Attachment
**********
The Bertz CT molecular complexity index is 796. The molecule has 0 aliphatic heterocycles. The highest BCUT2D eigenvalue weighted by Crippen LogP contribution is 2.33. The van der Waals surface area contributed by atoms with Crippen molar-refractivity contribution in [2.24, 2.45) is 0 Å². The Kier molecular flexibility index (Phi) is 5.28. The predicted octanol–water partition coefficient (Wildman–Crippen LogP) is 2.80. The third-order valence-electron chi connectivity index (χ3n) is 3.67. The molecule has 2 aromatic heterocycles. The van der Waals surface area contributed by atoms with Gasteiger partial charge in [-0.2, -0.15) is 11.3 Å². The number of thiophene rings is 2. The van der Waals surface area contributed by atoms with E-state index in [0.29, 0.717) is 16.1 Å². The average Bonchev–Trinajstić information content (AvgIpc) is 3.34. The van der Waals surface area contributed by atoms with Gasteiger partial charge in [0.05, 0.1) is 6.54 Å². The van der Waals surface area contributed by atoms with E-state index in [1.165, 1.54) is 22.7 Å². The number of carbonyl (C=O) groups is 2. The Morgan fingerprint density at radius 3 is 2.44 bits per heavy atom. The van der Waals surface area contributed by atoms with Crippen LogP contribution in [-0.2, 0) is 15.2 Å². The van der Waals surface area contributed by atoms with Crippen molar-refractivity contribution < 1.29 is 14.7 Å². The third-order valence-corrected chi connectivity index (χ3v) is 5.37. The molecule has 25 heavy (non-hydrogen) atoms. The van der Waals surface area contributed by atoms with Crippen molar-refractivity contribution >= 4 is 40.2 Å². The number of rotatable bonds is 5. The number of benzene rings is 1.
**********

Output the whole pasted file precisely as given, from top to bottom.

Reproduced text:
The Bertz CT molecular complexity index is 796. The molecule has 0 aliphatic heterocycles. The highest BCUT2D eigenvalue weighted by Crippen LogP contribution is 2.33. The van der Waals surface area contributed by atoms with Crippen molar-refractivity contribution in [2.24, 2.45) is 0 Å². The Kier molecular flexibility index (Phi) is 5.28. The predicted octanol–water partition coefficient (Wildman–Crippen LogP) is 2.80. The third-order valence-electron chi connectivity index (χ3n) is 3.67. The molecule has 2 aromatic heterocycles. The van der Waals surface area contributed by atoms with Gasteiger partial charge in [-0.2, -0.15) is 11.3 Å². The number of thiophene rings is 2. The van der Waals surface area contributed by atoms with E-state index in [0.29, 0.717) is 16.1 Å². The average Bonchev–Trinajstić information content (AvgIpc) is 3.34. The van der Waals surface area contributed by atoms with Gasteiger partial charge in [0.05, 0.1) is 6.54 Å². The van der Waals surface area contributed by atoms with E-state index in [1.165, 1.54) is 22.7 Å². The number of carbonyl (C=O) groups is 2. The Morgan fingerprint density at radius 3 is 2.44 bits per heavy atom. The van der Waals surface area contributed by atoms with Crippen LogP contribution in [-0.2, 0) is 15.2 Å². The van der Waals surface area contributed by atoms with Crippen molar-refractivity contribution < 1.29 is 14.7 Å². The third-order valence-corrected chi connectivity index (χ3v) is 5.37. The molecule has 25 heavy (non-hydrogen) atoms. The van der Waals surface area contributed by atoms with Crippen molar-refractivity contribution >= 4 is 40.2 Å². The number of rotatable bonds is 5. The number of benzene rings is 1.